Carbs — not the kind you eat and we do not want a carb free diet. Bob reviews a high performance carburetor kit. The kit comes with a carburetor, intake and high intake air cleaner. You will have to use some stock parts and new gaskets. Watch as Bob installs each part to bring some extra horsepower to this Harley.
Bob and Mark demonstrate the process for lubricating your Harley’s steering head bearings and adjusting the fall-away. As always, Bob stresses the importance of adequately prepping all bolts, consulting your user manual to be sure everything is done correctly, covering any painted areas on the bike and, if possible, working with two sets of hands.Watch Now >>
Bob and Mark put an older Sportster up on the lift to show you how to service the front and rear brake calipers. They teach you which parts to remove, clean and replace, and discuss the components of the single piston-style caliper assembly and how they work.Watch Now >>
Bob and Mark demonstrate the best way to empty Harley fork oil from your Sportster’s front fork sliders and replace it with new oil. It can be a two-man job, so try to complete the service with a friend. Newer bikes mostly use 39-millimeter forks, but most bikes are preset with varying levels of spring in the sliders, so consult your manual before you begin this service. Like any other service, you should clean all of the parts that you remove with parts cleaner to ensure that your bike operates smoothly between services.Watch Now >>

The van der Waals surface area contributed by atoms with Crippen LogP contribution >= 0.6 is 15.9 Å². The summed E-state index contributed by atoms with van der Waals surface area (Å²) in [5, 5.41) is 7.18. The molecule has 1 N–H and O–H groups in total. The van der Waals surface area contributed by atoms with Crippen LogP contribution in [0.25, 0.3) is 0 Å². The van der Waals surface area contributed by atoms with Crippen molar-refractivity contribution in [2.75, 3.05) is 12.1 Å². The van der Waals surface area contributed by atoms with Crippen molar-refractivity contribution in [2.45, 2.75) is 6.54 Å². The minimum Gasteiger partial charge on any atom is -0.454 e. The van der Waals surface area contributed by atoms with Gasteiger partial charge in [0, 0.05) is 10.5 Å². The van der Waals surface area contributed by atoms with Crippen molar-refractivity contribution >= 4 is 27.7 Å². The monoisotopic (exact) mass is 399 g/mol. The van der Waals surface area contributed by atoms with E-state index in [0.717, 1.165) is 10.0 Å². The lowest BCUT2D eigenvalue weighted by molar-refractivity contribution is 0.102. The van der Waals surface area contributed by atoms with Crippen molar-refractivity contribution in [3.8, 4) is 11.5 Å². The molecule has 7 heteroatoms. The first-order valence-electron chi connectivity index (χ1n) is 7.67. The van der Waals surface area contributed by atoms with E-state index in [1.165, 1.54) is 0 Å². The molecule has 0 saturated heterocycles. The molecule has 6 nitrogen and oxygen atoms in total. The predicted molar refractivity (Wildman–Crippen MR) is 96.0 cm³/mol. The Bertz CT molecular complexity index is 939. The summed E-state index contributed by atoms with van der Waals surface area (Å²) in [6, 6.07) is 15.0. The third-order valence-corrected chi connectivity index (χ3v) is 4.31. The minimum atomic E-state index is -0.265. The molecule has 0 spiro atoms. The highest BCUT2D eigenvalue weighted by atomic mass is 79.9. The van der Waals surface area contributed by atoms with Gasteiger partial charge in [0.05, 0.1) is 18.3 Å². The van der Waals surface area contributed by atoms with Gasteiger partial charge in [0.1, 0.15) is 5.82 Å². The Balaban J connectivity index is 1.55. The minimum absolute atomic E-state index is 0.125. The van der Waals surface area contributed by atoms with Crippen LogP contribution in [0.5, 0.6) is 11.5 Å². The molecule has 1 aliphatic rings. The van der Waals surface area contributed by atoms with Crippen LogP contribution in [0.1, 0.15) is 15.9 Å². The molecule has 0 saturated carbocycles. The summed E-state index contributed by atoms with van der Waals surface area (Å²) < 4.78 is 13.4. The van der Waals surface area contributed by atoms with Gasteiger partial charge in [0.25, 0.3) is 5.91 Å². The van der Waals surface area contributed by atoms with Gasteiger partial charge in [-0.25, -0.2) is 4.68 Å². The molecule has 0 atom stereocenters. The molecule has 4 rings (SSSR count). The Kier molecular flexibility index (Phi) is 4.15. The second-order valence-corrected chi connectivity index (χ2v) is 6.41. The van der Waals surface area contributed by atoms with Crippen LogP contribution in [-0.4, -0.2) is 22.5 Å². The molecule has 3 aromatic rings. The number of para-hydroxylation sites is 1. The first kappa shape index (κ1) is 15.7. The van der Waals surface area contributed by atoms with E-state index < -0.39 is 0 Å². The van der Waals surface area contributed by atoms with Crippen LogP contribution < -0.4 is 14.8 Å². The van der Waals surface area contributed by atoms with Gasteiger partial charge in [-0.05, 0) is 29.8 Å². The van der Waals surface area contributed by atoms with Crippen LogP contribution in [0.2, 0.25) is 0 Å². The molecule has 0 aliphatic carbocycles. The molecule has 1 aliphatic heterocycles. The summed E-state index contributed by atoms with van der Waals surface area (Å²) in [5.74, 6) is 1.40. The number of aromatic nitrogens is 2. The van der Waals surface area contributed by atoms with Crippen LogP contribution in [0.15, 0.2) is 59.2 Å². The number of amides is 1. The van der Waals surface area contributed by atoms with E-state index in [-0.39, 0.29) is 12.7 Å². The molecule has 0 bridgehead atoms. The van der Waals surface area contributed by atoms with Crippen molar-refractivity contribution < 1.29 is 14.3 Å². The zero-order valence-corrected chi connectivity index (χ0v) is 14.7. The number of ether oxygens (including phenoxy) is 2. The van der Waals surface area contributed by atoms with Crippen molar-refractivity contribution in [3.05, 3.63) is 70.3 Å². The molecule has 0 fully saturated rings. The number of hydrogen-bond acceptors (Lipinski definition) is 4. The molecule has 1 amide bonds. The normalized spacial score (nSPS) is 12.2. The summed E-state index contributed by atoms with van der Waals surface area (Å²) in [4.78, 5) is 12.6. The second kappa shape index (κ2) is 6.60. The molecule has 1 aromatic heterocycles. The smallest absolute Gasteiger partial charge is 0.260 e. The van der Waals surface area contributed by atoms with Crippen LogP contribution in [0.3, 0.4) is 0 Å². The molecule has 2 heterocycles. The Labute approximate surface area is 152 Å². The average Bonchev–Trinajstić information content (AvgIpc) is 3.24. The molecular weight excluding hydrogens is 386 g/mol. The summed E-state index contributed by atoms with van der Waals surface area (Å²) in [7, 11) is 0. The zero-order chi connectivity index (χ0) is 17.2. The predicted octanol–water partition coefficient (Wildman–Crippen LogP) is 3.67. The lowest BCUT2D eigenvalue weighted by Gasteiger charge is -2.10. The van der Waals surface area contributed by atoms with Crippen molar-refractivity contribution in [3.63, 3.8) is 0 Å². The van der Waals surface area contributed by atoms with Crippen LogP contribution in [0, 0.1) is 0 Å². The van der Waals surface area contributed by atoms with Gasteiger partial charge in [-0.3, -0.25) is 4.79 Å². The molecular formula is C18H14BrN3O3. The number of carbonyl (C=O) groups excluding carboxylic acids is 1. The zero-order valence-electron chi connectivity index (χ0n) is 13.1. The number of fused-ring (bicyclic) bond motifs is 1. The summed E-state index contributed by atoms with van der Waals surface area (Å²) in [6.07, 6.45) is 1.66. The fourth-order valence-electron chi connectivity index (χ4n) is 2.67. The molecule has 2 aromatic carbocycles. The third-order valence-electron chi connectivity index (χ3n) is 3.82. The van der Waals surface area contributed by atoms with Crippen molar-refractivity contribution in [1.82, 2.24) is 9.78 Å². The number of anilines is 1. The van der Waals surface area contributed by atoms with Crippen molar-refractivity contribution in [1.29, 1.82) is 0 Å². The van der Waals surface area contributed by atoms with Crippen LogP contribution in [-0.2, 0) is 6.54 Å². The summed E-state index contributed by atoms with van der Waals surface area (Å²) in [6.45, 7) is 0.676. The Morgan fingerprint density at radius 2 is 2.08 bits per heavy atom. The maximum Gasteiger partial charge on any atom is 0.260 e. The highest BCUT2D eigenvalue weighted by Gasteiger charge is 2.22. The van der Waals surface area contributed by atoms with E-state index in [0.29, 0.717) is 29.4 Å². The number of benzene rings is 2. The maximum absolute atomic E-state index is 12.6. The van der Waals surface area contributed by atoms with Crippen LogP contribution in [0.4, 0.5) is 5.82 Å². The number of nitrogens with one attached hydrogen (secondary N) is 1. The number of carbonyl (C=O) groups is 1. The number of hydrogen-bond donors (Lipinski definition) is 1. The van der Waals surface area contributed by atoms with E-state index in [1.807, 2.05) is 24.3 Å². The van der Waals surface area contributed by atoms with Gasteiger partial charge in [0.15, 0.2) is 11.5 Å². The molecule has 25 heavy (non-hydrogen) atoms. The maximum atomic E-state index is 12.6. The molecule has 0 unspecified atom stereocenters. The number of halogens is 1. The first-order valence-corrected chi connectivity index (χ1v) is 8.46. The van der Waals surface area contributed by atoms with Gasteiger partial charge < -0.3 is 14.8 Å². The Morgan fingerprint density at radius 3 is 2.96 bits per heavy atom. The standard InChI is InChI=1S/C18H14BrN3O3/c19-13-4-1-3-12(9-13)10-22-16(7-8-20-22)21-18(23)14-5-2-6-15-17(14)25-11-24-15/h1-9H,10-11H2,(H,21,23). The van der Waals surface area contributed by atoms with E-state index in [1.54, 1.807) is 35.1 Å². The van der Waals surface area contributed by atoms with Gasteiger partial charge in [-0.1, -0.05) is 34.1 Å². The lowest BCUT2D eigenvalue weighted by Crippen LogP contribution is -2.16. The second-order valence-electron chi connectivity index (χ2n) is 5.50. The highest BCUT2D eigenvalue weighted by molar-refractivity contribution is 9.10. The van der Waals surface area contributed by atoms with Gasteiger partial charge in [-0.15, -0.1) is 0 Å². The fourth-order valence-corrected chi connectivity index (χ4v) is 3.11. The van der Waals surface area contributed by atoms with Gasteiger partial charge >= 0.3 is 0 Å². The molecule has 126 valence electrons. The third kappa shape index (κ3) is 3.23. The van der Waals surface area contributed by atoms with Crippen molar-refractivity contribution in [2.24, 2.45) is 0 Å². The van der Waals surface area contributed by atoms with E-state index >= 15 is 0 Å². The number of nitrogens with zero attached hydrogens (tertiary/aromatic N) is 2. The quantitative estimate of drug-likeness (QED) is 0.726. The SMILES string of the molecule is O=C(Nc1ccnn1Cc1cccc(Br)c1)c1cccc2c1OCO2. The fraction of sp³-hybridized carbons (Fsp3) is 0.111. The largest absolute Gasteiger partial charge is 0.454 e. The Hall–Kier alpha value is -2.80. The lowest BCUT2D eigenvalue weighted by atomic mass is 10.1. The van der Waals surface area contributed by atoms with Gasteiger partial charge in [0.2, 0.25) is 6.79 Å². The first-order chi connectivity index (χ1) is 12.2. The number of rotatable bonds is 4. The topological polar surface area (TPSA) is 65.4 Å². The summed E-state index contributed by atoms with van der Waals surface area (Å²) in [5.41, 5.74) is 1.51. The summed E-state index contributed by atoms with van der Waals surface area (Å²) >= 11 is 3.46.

When you’re adjusting the primary chain on your Sportster model, it’s always specified to adjust it in the tightest spot of its travel. Whether you use the hot or the cold measurement, Harley specifies that you do it in the tightest area. Bob teaches you a quick and simple method for locating the tightest spot in the path of the chain. He stresses that any time you are servicing inside the primary you should always unhook the negative cable.Watch Now >>